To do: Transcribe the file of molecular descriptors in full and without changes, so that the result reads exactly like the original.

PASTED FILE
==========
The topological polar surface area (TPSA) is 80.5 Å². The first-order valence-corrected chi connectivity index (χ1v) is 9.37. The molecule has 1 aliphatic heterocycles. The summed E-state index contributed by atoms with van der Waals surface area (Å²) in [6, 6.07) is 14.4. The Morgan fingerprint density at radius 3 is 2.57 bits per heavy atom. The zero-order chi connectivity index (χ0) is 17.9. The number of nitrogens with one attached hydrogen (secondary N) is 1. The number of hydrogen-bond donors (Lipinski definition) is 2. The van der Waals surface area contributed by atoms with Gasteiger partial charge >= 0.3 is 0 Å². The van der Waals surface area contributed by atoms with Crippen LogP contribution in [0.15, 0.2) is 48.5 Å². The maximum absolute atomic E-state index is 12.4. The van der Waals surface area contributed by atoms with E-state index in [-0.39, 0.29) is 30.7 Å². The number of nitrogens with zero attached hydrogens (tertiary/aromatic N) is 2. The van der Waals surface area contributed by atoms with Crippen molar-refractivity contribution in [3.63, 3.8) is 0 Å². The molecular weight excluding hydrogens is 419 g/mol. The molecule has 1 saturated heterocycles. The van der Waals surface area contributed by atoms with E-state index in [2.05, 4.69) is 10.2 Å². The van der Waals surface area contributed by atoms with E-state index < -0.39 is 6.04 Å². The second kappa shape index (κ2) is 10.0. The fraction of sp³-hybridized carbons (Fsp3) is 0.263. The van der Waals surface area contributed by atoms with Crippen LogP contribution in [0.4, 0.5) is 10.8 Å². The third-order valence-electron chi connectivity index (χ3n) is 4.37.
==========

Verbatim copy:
The topological polar surface area (TPSA) is 80.5 Å². The first-order valence-corrected chi connectivity index (χ1v) is 9.37. The molecule has 1 aliphatic heterocycles. The summed E-state index contributed by atoms with van der Waals surface area (Å²) in [6, 6.07) is 14.4. The Morgan fingerprint density at radius 3 is 2.57 bits per heavy atom. The zero-order chi connectivity index (χ0) is 17.9. The number of nitrogens with one attached hydrogen (secondary N) is 1. The number of hydrogen-bond donors (Lipinski definition) is 2. The van der Waals surface area contributed by atoms with Gasteiger partial charge >= 0.3 is 0 Å². The van der Waals surface area contributed by atoms with Crippen LogP contribution in [0.15, 0.2) is 48.5 Å². The maximum absolute atomic E-state index is 12.4. The van der Waals surface area contributed by atoms with E-state index in [-0.39, 0.29) is 30.7 Å². The number of nitrogens with zero attached hydrogens (tertiary/aromatic N) is 2. The van der Waals surface area contributed by atoms with Crippen molar-refractivity contribution in [3.63, 3.8) is 0 Å². The molecular weight excluding hydrogens is 419 g/mol. The molecule has 1 saturated heterocycles. The van der Waals surface area contributed by atoms with E-state index in [2.05, 4.69) is 10.2 Å². The van der Waals surface area contributed by atoms with E-state index < -0.39 is 6.04 Å². The second kappa shape index (κ2) is 10.0. The fraction of sp³-hybridized carbons (Fsp3) is 0.263. The van der Waals surface area contributed by atoms with Crippen LogP contribution in [0.4, 0.5) is 10.8 Å². The third-order valence-electron chi connectivity index (χ3n) is 4.37.